Today, the brothers farm over 700 acres and milk 170 cows. The herd produces 75 to 80 pounds of milk per cow per day, with somatic cell counts around 200,000. They share responsibilities on the farm, with Jeremy taking care of the breeding, herd health and the finances, while Zach leans more toward the facilities and crops.

They sit down once a month and go over everything together and talk daily as they go about the chores on the farm.

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“We started small and just worked and worked,” Jeremy relates. “We could not have done it without the foundation laid by our Dad. He bought us our first animals and lent us the barn to do it, and then he stepped away and let us do it.”

“It has been an adventure,” says Zach, who recently married Suzanne (Perdue). She brought her dairy roots in Maryland to Berks County, Pa.

Jeremy, still single, continues to renovate the old farm house near the milking parlor while living in the house across the road on the other part of the farm. He acknowledges that dairy is a family lifestyle and that being single and tied to the farm has its drawbacks.

“That’s why we both do everything here,” Zach adds. “We both know each other’s jobs so either one of us can take time off. You need to do that.”

With 15 years under their belts dairying since they were teenagers, the adventure for these brothers continues as there is always more work to be done and plans to be made.

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As members of the Land O’Lakes cooperative, Zach has been active as a delegate for a few years. He also served previously as a member of the Dairy Policy Action Coalition (DPAC) board and the Berks/Lebanon County Dairy Farmers Voice.

“It’s time to get the younger generation involved in the leadership of their cooperative,” Zach affirms. “Our futures are at stake in the outcome of the decisions that are made.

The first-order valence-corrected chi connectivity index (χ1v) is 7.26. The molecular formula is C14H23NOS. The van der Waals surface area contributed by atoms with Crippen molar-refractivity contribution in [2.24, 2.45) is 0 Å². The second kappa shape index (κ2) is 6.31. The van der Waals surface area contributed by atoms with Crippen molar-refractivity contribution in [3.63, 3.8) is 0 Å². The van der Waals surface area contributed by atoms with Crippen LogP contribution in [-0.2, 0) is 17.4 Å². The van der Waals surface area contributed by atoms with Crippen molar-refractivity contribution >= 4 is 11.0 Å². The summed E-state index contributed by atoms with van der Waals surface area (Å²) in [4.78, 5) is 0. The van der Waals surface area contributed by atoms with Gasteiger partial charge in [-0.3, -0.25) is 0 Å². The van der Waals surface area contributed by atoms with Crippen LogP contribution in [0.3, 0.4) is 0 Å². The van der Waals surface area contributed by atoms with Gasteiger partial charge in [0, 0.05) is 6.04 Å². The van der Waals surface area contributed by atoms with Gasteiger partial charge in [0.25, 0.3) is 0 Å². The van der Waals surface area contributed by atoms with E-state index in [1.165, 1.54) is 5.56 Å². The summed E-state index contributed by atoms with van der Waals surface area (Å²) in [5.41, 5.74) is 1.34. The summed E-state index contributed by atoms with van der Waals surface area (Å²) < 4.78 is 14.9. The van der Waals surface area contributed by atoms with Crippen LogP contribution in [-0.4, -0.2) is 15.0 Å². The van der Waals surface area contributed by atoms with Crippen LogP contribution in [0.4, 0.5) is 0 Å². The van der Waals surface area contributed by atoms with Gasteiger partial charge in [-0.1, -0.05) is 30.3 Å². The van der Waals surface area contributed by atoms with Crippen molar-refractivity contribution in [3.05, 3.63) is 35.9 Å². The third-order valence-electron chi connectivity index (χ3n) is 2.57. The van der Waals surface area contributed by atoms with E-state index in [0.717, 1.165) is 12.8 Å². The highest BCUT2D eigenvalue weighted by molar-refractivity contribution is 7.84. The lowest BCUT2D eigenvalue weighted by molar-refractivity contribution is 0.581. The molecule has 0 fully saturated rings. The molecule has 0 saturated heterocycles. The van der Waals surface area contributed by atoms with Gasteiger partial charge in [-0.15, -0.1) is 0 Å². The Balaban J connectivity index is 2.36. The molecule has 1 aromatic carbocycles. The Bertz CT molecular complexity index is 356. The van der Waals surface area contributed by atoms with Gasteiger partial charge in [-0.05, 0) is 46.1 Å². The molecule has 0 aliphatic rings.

“There are no ifs, ands, or buts about it, when you get half or three-quarters of a milk check — whether you are buying feed or considering the value of the crops going in the cows — dairying has to be sustainable. Where am I at the end of the day in terms of gross profit, that’s the relevant question,” he adds.

If producers here have to reduce production under the proposed dairy market stabilization program, Zach believes it would be a hardship for young and beginning farmers like he and Jeremy. “If we make 80 pounds and are paid for 70, but have higher taxes and a higher basis on our corn and soybeans and a smaller land base, how do we make that work?”

He points to the opportunity in the region fueled by the growth of the yogurt industry and other outlets for milk and consumers along the eastern seaboard.

“Why aren’t we focusing on the mechanics of the market?” he asks. “That should be our focus. We should be looking out for our fellow dairy farmers around us… Large or small, we’re all important. We have to focus on creating opportunities and getting the mechanics of the market right.”

Their Unique Cooling System  – www.cowkuhlerz.com

“We love this system,” brothers Zachary and Jeremy Meck agreed as they pointed out the elements of German cooling technology they have trialed in their freestall barn this summer. “It is simple, cost-effective, low-maintenance, and it does a great job of cooling with minimal water use.”

Instead of evaporative cooling by soaking the cow, these intermittent misters are placed in front of the circulation fans to cool the air.